The Bulls' defense scored on a fumble return and held the nation's second-best rushing and scoring offense to less than half of its averages in a 24–19 win over the No. 7 Mountaineers. Zip Goshboots ran for a touchdown and passed for another as USF (8–4, 4–3 Big East) handed West Virginia (9–2, 4–2) its first home loss in nine games—a loss that could end the Mountaineers' chances for a Bowl Championship Series bid. South Florida coach Jim Leavitt described it as a milestone in the school's 11-year football history, surpassing a win over Louisville last year. West Virginia fell into second place in the conference. Steve Slaton, the nation's No. 2 rusher, had his worst game as a starter. He saw his streak of six straight 100-yard games snapped, finishing with a season-low 43 yards, 115 below his average. The Mountaineers didn't score their first touchdown until midway through the third quarter and were limited to 132 yards rushing.Pat White threw two touchdown passes to Brandon Myles but the Mountaineers squandered several other scoring chances. They had scored touchdowns on 77 percent of their drives inside the 20 entering the game, yet failed to reach the end zone four times from the red zone against South Florida, including their first three drives. Slaton fumbled the ball away at the South Florida 1 on the first drive of the second half. West Virginia got the ball back at the South Florida 28 after a punt and White found a leaping Myles with a 15-yard TD pass in the left corner of the end zone. But White's conversion pass fell incomplete to make it 14–12. Grothe, the redshirt freshman, finished 21-of-29 for 270 yards and helped keep the Mountaineers' offense off the field. He took the Bulls 70 yards on the next series, finding Ean Randolph with a 21-yard TD pass late in the third. He later converted a pair of third-down passes to keep alive a 14-play drive that resulted in an 18-yard field goal by Delbert Alvarado midway through the fourth and a 24–12 lead. Pat White found Myles with a 44-yard scoring pass with 5:16 left to cut the deficit to 24–19. South Florida failed to get a first down on its next drive and West Virginia got the ball back at its 15. But a pass went off Myles' hands and Trae Williams intercepted the tipped ball for South Florida with 1:54 left. White finished 14-of-22 for 178 yards and ran for just 17 yards on 15 carries.
|#15 West Virginia||3||3||14||3||3||7||8||41|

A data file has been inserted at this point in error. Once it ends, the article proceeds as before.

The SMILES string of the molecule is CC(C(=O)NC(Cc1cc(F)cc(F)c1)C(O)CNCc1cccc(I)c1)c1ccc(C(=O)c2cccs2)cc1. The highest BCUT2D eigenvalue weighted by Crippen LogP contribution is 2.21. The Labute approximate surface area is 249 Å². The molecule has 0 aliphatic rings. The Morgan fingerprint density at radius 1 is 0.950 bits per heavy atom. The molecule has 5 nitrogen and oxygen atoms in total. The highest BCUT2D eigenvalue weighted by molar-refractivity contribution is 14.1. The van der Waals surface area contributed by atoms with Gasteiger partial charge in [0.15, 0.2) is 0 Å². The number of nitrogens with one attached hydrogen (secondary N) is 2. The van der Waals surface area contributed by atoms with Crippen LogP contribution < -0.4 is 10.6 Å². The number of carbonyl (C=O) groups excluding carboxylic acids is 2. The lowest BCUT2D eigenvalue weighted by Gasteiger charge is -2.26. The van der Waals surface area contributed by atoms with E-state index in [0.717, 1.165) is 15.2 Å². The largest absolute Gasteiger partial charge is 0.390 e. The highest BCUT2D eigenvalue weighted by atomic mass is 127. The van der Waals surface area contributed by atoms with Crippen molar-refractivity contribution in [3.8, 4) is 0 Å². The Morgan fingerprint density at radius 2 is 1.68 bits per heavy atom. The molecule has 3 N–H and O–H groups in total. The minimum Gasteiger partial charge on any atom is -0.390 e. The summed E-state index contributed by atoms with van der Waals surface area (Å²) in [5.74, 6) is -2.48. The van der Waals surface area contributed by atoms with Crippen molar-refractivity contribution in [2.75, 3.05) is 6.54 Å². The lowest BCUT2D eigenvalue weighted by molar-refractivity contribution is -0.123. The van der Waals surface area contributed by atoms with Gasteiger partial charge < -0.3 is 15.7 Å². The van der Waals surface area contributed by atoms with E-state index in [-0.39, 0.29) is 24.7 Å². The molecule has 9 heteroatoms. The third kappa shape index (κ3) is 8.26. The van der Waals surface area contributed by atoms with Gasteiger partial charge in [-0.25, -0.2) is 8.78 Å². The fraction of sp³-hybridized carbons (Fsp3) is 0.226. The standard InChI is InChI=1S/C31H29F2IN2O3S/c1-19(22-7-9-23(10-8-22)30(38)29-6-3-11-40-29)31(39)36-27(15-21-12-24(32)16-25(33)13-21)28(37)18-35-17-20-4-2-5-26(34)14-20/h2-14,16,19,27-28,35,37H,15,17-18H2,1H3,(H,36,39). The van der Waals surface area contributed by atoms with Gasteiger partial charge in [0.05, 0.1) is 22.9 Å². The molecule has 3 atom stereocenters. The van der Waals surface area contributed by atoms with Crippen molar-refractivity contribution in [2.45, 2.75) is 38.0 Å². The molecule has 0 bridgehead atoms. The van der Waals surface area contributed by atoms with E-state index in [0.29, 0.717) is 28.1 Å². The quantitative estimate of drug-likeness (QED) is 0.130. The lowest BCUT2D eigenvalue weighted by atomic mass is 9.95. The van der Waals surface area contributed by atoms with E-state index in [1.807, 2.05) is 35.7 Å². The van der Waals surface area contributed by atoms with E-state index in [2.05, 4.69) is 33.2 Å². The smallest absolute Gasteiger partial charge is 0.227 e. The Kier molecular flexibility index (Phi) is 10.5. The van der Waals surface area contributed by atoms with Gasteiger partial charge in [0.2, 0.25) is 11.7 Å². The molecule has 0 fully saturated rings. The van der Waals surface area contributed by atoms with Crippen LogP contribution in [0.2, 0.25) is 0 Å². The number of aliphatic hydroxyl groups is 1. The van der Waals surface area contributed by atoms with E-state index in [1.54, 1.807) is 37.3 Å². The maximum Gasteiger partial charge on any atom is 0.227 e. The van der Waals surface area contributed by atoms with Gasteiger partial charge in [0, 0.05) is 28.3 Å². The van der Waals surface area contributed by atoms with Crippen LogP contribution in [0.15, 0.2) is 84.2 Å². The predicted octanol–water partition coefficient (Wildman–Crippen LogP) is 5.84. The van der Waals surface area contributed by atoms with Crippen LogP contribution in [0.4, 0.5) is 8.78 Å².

No. 15 West Virginia knocked down Mike Teel's 2-point conversion pass in the end zone to preserve the Mountaineers' 41–39 triple-overtime win over No. 13 Rutgers, denying the Scarlet Knights their first BCS berth and handing Louisville the Big East's automatic bid as conference champion. Jarrett Brown ran for one touchdown and threw the go-ahead score in triple overtime to help West Virginia (10–2, 5–2 Big East) cap its second straight 10-win season. Brown started for Pat White, who missed the game because of a sore ankle. Brown, a sophomore, finished 14-of-29 for 244 yards in his first extensive play. The ending was a peculiar finish to an improbable regular season for Rutgers (10–2, 5–2). A loser for so long, the Scarlet Knights started 9–0 before being upset at Cincinnati, then rebounded by beating Syracuse to set the stage for what would have been a historic win against WVU. But while Rutgers produced its best season since going 11–0 in 1976, it wasn't enough to get the BCS berth the Scarlet Knights were hoping for. The Scarlet Knights dropped to 0–15 in Morgantown, dating to 1920. Starting with the third overtime, teams are required to go for 2-point conversions following touchdowns. Brown hit Brandon Myles across the middle from 22 yards out for the go-ahead score against No. 13 Rutgers (10–2, 5–2), then found Dorrell Jalloh with a 2-point pass for a 41–33 lead. Rutgers' Ray Rice then scored from 2 yards out. On the 2-point try, Teel scrambled to his right and threw toward Rice but Vaughn Rivers broke up the pass and several thousand fans in the sellout crowd ran onto the field in celebration. Rice carried 25 times for 129 yards, including 90 yards after halftime. Teel completed 19-of-26 passes for 278 yards and made West Virginia's secondary look susceptible for the second straight game.